Why, you may ask, are officials in Hawaii going to such great lengths to plan for a major hurricane strike in Honolulu? That’s never happened before, has it? No, not in the available records, despite a long list of close calls. Are these emergency managers wasting their time?here, here, and here), but the flooding from runoff coming down the mountains is a danger to anyone living near one of the ubiquitous streams. And I do live on the ninth floor of a building that is built lanai-style, meaning the kitchen floor is completely open air. It would be downright dangerous to be there during hurricane-force wins.
The reason that their time is well spent is that there is no meteorological reason why the core of a major hurricane cannot directly strike Honolulu. Iniki in 1992 made a direct hit on Kauai, only about 100 miles west of Honolulu, at major hurricane strength. Ten years earlier, Hurricane Iwa struck Kauai in late November. A number of other major hurricanes have passed just south of Honolulu during the past several decades.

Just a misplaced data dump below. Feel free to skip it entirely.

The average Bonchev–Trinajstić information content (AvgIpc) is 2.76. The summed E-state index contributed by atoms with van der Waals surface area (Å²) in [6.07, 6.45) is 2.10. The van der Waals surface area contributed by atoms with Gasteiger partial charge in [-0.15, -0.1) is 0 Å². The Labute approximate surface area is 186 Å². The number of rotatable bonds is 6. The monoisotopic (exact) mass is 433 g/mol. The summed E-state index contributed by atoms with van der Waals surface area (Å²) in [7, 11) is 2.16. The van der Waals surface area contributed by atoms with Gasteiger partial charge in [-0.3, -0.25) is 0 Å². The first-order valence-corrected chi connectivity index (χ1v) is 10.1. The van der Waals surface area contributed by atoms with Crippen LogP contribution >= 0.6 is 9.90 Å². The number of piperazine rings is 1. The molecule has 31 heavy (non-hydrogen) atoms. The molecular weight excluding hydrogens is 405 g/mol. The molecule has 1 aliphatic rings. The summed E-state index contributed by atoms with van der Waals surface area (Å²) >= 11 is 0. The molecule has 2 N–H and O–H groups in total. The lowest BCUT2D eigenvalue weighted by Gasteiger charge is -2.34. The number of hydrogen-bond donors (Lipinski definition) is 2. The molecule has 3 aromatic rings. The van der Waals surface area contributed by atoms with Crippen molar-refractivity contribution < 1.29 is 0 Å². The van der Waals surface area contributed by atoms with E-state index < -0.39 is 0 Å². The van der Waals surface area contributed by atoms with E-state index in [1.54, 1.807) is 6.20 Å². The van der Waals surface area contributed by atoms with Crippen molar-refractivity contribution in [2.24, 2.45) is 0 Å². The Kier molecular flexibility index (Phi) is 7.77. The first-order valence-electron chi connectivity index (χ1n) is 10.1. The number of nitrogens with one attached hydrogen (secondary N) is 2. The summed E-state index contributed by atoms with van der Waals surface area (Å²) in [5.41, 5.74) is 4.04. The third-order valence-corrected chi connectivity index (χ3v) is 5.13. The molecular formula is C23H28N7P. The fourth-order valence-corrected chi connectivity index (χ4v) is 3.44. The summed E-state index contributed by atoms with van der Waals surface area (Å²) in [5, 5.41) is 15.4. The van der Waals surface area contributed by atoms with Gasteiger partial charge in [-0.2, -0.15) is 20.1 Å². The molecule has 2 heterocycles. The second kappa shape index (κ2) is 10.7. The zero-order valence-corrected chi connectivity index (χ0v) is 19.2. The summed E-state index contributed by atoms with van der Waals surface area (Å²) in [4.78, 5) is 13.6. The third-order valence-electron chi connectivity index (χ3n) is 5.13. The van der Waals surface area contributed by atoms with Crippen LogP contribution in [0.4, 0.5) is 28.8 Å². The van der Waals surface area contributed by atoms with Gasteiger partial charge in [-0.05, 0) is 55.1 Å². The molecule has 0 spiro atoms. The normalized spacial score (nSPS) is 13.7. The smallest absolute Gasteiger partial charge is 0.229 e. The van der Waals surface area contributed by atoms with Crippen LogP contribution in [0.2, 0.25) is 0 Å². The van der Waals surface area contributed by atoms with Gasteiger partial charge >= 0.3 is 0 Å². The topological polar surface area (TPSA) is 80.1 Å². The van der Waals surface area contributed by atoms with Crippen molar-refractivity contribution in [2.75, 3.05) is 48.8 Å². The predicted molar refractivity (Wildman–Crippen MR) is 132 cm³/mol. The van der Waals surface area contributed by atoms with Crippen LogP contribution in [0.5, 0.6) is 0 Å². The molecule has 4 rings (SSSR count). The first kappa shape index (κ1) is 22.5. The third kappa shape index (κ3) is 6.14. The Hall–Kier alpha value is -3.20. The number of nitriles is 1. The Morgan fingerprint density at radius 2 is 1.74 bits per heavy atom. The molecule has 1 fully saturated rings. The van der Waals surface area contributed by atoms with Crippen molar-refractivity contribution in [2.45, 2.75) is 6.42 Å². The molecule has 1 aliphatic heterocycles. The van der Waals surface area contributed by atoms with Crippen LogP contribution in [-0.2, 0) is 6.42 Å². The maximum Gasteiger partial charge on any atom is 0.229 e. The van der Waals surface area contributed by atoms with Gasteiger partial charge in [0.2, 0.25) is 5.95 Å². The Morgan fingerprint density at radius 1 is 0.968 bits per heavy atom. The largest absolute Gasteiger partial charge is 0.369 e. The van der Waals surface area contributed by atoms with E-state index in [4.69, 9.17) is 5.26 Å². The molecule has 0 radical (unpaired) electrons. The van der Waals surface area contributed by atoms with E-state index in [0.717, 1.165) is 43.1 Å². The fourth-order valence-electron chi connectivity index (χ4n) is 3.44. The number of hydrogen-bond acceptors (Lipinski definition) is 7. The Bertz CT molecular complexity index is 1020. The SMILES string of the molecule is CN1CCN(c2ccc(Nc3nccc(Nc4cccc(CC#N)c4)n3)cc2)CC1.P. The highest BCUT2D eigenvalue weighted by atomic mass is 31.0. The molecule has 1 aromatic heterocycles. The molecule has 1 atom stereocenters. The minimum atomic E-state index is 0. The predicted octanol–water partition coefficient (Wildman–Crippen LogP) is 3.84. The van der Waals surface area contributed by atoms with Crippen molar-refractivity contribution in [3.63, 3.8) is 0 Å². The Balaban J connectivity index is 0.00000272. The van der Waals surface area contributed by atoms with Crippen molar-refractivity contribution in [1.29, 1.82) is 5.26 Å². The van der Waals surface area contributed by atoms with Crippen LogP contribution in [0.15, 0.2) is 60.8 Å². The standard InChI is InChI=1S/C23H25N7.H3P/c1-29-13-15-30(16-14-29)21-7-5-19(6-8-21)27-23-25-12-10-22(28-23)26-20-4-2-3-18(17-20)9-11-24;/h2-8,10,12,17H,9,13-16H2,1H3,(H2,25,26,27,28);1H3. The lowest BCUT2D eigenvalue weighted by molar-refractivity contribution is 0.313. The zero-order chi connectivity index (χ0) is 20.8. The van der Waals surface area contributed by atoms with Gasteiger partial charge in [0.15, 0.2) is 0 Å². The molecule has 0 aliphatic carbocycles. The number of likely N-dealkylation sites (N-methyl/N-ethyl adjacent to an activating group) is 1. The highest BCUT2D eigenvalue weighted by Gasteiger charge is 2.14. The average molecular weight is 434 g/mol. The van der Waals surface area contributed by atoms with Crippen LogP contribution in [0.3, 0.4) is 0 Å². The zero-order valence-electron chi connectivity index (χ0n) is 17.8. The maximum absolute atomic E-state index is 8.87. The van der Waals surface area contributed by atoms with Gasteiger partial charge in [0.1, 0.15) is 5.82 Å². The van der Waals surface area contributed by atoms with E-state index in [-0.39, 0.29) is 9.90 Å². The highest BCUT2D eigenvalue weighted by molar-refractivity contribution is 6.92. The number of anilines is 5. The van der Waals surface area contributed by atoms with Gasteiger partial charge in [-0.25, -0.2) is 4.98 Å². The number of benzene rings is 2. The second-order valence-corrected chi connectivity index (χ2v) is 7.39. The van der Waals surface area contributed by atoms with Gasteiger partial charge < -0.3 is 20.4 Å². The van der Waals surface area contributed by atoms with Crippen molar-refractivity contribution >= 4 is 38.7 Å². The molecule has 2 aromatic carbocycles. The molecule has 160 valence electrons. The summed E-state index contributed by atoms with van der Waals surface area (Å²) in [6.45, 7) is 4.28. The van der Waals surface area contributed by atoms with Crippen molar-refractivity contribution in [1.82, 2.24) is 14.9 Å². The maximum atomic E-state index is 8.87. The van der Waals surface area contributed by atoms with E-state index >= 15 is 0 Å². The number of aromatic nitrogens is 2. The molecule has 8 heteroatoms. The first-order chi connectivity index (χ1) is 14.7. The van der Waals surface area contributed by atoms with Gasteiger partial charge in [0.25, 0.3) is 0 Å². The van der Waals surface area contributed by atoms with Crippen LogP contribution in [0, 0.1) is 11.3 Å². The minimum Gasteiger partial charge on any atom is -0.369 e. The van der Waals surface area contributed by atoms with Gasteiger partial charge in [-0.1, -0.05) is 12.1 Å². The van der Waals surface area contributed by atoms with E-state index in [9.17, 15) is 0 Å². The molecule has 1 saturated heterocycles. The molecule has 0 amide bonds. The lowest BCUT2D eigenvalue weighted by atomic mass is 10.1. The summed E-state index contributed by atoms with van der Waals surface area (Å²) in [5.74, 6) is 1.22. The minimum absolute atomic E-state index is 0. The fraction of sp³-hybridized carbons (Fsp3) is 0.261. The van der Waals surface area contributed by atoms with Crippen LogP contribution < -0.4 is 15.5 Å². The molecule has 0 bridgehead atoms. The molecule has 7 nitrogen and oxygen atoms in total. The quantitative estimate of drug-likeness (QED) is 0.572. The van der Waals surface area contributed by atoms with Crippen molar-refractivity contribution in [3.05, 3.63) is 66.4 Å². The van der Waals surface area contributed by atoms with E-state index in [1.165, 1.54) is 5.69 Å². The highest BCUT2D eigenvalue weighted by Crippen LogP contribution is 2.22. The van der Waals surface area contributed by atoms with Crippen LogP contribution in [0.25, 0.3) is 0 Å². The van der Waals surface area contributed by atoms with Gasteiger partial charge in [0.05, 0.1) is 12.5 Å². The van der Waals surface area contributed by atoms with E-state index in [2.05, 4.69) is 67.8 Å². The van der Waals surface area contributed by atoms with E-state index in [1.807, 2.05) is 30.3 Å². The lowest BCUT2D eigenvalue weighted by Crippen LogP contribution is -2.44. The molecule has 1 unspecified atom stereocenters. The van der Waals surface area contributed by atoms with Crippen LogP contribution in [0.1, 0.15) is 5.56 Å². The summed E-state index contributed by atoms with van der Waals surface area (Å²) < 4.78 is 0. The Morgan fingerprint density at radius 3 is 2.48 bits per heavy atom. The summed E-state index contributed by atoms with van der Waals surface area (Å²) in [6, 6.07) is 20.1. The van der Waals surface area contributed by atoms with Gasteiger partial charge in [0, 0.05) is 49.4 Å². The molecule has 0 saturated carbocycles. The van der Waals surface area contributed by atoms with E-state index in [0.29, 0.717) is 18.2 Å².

The prospect of a major hurricane striking Honolulu is scary, especially if the center of the eye passes just west of the city and places the strongest, onshore winds where the most people and infrastructures are located. The winds alone would be bad enough, with most homes not built to withstand hurricane-force winds, many of them perilously perched on mountain slopes, and numerous high-rises that would lose windows especially on upper floors. Add to that the flooding because of waves and storm surge that would occur near the coast as the ocean moves inland, plus rainfall-induced flooding that could send water rushing down the mountains from the opposite direction.
By the way, San Diego was #2 on the Weather Channel's list (and Orange County and Los Angeles would be runner-ups for that).